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Rights and Roles

Topics: Business Logic Layer
Oct 23, 2010 at 2:42 AM

Is there a current plan for how custom roles and rights are going to be implemented into BlogEngine?

Oct 23, 2010 at 3:33 AM

I'm not aware of a plan, although Ruslan may have one.  At this point, a person could extend or customize BE by giving certain users rights based on what role their in.  We've facilitated that by building the UI to create roles and assign them to users.  If you have something in mind, we can certainly look into that -- I'm sure it would probably be better than what we're doing now (which isn't much).

Oct 23, 2010 at 3:51 AM

Well, right now I'm playing around with using a flag Enum called "Rights" that has a bunch of values in it(like CanEditPosts, CanCreatePosts, CanApproveComments, CanCreateRoles etc). Then I'm having various places call a method called IsAuthorizedTo which you pass one of the Rights to. That method then checks to see if the current user object has a role that allows that Right and return true/false. I haven't implemented the actual role checking yet, though.

Obviously, this method doesn't work if BlogEngine were to include a way to create dynamic rights. I'm not even sure how that could actually be implemented.

I like this method better than the current checking of IsAuthenticated/IsInRole(Administrator). In the code it makes it very clear what's required for authorization and what's not.

I also tried playing around with making custom a CodeAccessSecurityAttribute, but I couldn't figure out how to make that work cleanly.


Oct 23, 2010 at 8:05 AM

It sounds like the enum and the IsAuthorizedTo methods is sufficient (I personally like using enums btw, so happy to hear about that).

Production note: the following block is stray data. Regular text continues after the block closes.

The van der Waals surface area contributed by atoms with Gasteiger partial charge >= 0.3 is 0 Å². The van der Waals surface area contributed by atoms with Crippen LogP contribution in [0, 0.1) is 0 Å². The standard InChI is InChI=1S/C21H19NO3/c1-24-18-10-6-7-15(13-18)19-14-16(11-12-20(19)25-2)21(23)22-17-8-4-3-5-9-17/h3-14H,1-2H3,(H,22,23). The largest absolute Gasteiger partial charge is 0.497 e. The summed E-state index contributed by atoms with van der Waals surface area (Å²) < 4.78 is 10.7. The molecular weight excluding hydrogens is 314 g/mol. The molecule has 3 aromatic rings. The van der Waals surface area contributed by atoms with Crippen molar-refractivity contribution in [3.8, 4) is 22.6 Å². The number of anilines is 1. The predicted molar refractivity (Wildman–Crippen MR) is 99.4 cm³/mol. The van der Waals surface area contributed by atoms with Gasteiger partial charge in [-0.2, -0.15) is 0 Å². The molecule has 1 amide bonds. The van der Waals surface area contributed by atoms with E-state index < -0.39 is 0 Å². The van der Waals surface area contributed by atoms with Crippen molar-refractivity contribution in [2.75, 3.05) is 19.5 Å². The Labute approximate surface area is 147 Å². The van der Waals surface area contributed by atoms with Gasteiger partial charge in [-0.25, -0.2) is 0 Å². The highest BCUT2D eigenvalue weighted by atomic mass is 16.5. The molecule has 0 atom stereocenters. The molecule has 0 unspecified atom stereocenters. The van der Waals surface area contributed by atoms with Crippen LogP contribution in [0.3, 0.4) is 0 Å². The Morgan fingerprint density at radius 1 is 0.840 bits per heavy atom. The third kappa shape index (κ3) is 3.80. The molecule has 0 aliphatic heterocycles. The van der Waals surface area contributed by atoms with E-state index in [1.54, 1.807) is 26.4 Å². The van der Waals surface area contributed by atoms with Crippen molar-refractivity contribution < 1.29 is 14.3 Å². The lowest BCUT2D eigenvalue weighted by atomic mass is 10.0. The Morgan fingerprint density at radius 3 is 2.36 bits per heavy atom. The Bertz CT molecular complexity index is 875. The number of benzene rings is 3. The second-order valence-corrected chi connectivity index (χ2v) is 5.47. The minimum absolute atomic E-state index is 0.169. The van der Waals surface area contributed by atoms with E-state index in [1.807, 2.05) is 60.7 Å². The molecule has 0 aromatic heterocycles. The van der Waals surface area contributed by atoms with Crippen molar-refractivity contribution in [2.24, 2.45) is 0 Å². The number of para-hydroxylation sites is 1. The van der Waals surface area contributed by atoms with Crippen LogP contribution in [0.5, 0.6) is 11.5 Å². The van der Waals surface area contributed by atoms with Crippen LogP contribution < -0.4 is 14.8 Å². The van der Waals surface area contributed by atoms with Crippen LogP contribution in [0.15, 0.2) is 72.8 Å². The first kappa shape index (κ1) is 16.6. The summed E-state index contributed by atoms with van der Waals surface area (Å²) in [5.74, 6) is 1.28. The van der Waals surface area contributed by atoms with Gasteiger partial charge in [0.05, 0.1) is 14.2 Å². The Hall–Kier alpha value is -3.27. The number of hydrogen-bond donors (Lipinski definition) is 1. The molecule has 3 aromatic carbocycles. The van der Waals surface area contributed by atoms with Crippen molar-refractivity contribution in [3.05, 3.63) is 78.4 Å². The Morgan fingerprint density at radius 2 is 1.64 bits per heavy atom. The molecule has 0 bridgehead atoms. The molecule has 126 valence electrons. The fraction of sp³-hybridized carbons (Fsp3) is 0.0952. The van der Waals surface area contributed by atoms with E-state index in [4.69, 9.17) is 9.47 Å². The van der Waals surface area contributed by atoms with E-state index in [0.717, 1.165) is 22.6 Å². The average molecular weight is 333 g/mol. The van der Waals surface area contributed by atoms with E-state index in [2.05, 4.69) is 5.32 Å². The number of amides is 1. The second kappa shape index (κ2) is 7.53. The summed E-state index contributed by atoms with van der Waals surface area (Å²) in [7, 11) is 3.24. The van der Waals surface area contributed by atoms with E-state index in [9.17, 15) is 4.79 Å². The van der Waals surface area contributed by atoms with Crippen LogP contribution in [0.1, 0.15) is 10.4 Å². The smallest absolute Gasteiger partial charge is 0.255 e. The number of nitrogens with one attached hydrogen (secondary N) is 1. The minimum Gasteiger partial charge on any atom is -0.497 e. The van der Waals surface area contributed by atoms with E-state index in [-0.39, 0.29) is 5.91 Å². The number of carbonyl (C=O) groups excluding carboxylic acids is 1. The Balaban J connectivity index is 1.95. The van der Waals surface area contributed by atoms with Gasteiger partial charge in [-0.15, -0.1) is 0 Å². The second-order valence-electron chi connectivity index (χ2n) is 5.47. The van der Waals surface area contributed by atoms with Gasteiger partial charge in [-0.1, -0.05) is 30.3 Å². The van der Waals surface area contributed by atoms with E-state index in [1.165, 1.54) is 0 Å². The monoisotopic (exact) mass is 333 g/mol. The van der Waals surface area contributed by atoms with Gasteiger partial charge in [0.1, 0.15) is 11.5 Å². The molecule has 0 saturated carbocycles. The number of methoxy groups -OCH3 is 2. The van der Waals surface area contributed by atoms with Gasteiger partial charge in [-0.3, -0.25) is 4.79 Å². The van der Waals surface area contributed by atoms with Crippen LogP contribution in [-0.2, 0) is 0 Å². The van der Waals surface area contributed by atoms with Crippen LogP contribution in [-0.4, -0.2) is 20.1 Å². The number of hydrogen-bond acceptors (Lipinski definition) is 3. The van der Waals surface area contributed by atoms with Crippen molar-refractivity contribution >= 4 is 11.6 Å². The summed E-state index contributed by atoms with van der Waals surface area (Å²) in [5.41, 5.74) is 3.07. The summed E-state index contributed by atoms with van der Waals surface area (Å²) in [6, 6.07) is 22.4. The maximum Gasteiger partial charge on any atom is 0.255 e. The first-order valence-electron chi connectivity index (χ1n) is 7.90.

As long as there's capability to check for Rights to do things within BE, that should be good.  We don't need to necessarily have a system that offers enough dynamism (?) for how BE users might like to modify or extend it.  It sounds like someone who might want to modify BE, and add a Right to do something could probably add their Right to the existing enum and modify IsAuthorizedTo.  Or their component/widget may do its own check to see if the user is in a certain role.  I think we're good here since BE has the UI to allow someone to easily assign people to roles.

CodeAccessSecurityAttribute sounds like it is tied to the CAS model (medium trust, high trust, etc).  That sounds a bit like it's not the best fit for BE.  But one option, if ever needed, would be to create our own attribute (like how we currently have the Extension Attribute for extensions).  Security could be defined by decorating methods with this attribute.  But this may not be necessary or useful ... and it sounds like what you have now is a good direction.

Oct 23, 2010 at 4:07 PM

It's on todo list :) As you can see in the latest builds, we have "rights" placeholder in the users section. The idea is to let blogger to manage what functions users have access to within a blog, not to manage functions itself. So enums should do just fine because new function do not need to be dynamic. If you got ideas and want to help, send me email and we can coordinate this.

Oct 23, 2010 at 5:34 PM

Oops .. yes I do remember seeing Rights and the placeholder !

Oct 23, 2010 at 5:44 PM

haha, I saw that placeholder. I was just curious if there was an implementation planned for it yet. I'm gonna clean up the enum/IsAuthorizedTo idea sometime next week and then I'll shoot out an email about it with some code.

Oct 24, 2010 at 2:27 AM

Might be worthwhile converting to a claims based security model as it is much more flexible and extensible. I've seen a few places where people have wanted integration with other security stores (Windows, AD or an STS for example). WIF ( makes that really easy. Using an STS also has the advantage of supporting several ways of authenticating to the same application. It is also just worthwhile abstracting the security concerns from the application code base.

Oct 27, 2010 at 2:37 AM

I've uploaded a bit of a proof-of-concept for my idea at

The basic idea is this(but it's not fully implemented, explained later):

-The new Security class gives a static, unified resource for BlogEngine to detect if a user is authenticated and authorized to do something.
- The Security class creates an instance of a BaseSecurityProvider derived class that does the actual meat of the work. This is so anyone can plug in their own security provider without having to recode the whole engine.
- The Security/BaseSecurityProvider classes provide an IsAuthorizedTo method that accepts an enum that represents one right/permission a user role has. This enum has a one-to-one relation with a matching Right object.